Wine Review: Three 2013 Alsatian Pinot Blancs… Or Should I Say One and a Half?

Disclaimer: this review is of samples that I received from the producers’ US PR agency. My review has been conducted in compliance with my Samples Policy and the ISA wine tasting protocol and the opinions I am going to share on the wines are my own.

AOC AlsaceWhen I got an email asking whether I would review samples of three Pinot Blancs from France’s Alsace region, I wholeheartedly accepted because I generally very much like Alsatian Rieslings and Gewürztraminers, but I was not familiar with their Pinot Blancs so it sounded like a great opportunity to make myself an idea. Plus, Pinot Blanc is not a grape that you often see in varietal (as in, 100% Pinot Blanc) wines: it is more often used as a blending partner of other grapes, including in the context of the blend of certain French or Italian Classic Method sparkling wines together with Chardonnay or Pinot Gris and Pinot Noir.

So, let’s get to it and let me tell you how I liked them.

About the Grape(s)

Well, before we even start talking about Pinot Blanc, let me just reiterate something that I mentioned on my previous post about the Alsace AOC appellation.

Although the rules of the Alsace AOC appellation require that, if a variety is indicated on the label, the wine must be entirely made out of grapes from that variety (which is all good), this is actually not true for Pinot Blanc wines. More specifically, Alsace AOC rules permit that a wine labeled “Pinot Blanc be either a blend of, or even made entirely out of, any of the following varietiesPinot BlancAuxerrois (which is a separate variety that is often confused with Pinot Blanc), Pinot Gris and Pinot Noir (vinified white, as in the Champagne region). In other words, under Alsace AOC rules, a wine that is made out of 100% Pinot Gris grapes may legally be labeled and sold as “Pinot Blanc”(!)

Now, this kind of bothers me: I mean, how would you like it if you went out to buy a Toyota and they sold you a Nissan that is however branded as a Toyota? Nothing wrong in my book with either a Toyota or a Nissan, but one should be able to get what they went out to buy, right?

Anyway, two out of the three wines that I reviewed were exactly in the situation described above (for details, see below in the individual descriptions). One of the wines was a truly varietal Pinot Blanc, the second wine was a blend of Auxerrois and Pinot Blanc, and the third one was a blend of Auxerrois, Pinot Blanc, Pinot Gris and Pinot Noir. So, the first wine was 100% Pinot Blanc, while the Pinot Blanc component in the blends of the second and third wines combined was just 50%, hence the title of this post.

For information and cool facts about all the varieties that were used for making those three wines, please refer to my previous post about the Alsace AOC appellation or click on any of the grape variety links above which will redirect you to the relevant entry in our Grape Variety Archive.

About the Appellation and the Alsace Region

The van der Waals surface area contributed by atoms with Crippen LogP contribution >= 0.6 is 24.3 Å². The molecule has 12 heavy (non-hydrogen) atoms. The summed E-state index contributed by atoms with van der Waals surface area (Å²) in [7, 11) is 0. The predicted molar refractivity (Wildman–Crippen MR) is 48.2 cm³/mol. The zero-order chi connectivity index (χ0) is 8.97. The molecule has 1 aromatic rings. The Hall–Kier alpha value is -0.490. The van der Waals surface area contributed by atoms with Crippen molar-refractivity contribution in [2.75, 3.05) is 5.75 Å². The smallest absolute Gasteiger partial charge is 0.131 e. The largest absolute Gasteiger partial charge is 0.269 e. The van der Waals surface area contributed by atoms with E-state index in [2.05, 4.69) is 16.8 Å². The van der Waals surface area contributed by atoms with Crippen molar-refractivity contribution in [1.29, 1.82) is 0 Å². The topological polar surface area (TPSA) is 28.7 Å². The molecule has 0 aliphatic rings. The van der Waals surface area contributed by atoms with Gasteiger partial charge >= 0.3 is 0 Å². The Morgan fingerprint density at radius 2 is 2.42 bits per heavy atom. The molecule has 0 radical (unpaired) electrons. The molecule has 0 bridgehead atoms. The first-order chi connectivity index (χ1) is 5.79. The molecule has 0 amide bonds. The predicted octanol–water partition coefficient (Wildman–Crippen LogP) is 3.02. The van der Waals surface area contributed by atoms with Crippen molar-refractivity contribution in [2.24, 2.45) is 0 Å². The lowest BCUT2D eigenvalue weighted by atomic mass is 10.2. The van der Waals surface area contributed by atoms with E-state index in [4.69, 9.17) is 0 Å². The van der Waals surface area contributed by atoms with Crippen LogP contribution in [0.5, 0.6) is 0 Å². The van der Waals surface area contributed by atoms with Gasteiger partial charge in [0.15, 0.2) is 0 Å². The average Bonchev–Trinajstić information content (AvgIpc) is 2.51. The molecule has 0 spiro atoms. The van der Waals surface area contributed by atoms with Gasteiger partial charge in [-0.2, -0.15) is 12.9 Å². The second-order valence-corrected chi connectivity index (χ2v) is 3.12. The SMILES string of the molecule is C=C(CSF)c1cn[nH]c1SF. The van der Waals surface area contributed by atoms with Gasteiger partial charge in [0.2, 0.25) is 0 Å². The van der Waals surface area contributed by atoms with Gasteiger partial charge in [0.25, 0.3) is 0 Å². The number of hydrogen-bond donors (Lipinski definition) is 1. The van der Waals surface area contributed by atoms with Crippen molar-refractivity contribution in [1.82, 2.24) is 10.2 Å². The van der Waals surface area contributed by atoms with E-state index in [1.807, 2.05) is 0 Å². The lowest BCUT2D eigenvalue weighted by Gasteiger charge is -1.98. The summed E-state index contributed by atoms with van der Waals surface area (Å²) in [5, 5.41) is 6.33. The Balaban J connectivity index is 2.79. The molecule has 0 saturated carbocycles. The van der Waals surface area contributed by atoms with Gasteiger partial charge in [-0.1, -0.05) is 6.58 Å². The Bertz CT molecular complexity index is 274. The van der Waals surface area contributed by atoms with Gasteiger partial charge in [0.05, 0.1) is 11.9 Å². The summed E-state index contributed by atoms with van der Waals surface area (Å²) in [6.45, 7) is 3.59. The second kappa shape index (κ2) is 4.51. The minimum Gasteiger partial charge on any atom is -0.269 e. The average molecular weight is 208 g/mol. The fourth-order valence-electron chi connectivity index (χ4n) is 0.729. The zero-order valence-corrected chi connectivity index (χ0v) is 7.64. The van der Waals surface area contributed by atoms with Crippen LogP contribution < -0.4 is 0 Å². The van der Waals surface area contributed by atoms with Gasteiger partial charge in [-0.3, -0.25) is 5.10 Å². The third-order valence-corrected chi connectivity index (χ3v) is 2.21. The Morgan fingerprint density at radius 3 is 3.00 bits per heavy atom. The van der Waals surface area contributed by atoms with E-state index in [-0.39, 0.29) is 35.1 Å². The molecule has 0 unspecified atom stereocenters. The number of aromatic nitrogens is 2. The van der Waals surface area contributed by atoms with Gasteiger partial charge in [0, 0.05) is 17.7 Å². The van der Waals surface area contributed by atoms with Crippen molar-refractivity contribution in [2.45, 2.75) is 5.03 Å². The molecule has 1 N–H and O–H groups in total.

For an overview of the Alsace AOC appellation and the Alsace wine region, its terroir and main grape varieties, please refer to my previous post.

About the Reviewed Wines and Their Producers

Here below are my reviews of the three wines that I tasted, as well as some high-level information about their producers. It is interesting to note how the second and the third wines were similar in style, while the first one had a style of its own.

As always, for my reviews I will use a simplified version of the ISA wine tasting protocol that we described in a previous post: should you have doubts as to any of the terms used below please refer to that post for a refresher. For your own structured wine tastings, consider downloading our FsT Wine Tasting Chart!

(Explanation of our Rating and Pricing Systems)

My Overall Opinion: In a nutshell, to me there was a clear winner among the three 2013 Pinot Blancs that I tasted in this mini-horizontal tasting exercise, and that was the Meyer-Fonné Vieilles Vignes Pinot Blanc. It was the wine that delivered the most complete package among the three, with a nice nose and a very pleasant, interesting mouth, and it was the most balanced of the three, with its smoothness being effectively countered by intense minerality and tastiness. Then Domaines Schlumberger’s “Les Princes Abbés snatched second place, with a wine whose pleasant mouthfeel was penalized by its timid and narrow nose. Albert Mann’s Pinot Blanc came in last, as the wine’s good nose alone was not enough to save a mouth that lacked those levels of acidity and tastiness that would be desirable to effectively counterbalance its smoothness and make it interesting.

Below you can find my detailed reviews of the three wines and decide for yourselves.

1. Third PlaceAlbert Mann, Pinot Blanc Alsace AOC, 2013 ($18) 

Albert Mann, Pinot Blanc Alsace AOC (Image courtesy of Snooth.com - click on image to go to website)

Albert Mann, Pinot Blanc Alsace AOC (Image courtesy of Snooth.com – click on image to go to website)

Albert Mann is an Alsatian winery that manages a 21 HA/52 acre estate which hosts five Alsace Grand Cru wines (i.e., Schlossberg, Furstentum, Hengst, Steinbrugler and Pfersigberg – for more information about the Alsace Grand Cru AOC, please refer to our previous post about Alsace). The winery applies organic and biodynamic methods to grape growing.

The wine that I reviewed was made out of 100% Pinot Blanc grapes grown according to biodynamic agriculture methods at Albert Mann’s Kientzheim and Wettolsheim vineyards on marl limestone soils. The average age of the grapevines is 25 years. The must was fermented in stainless steel vats. The wine was 12.5% ABV.

The Bottom Line: A good nose with aromas of peach, Mirabelle plum, yellow flowers and mineral notes (flint). In the mouth it feels off-dry and very smooth but in my view with not enough acidity to effectively balance its smoothness and make it interesting. The flavors are coherent with the aromatic profile and reminiscent of peach and Mirabelle plum, with slight mineral hints. Overall: a good nose but a mouthfeel that is not on par with its bouquet. Fairly Good Fairly Good – $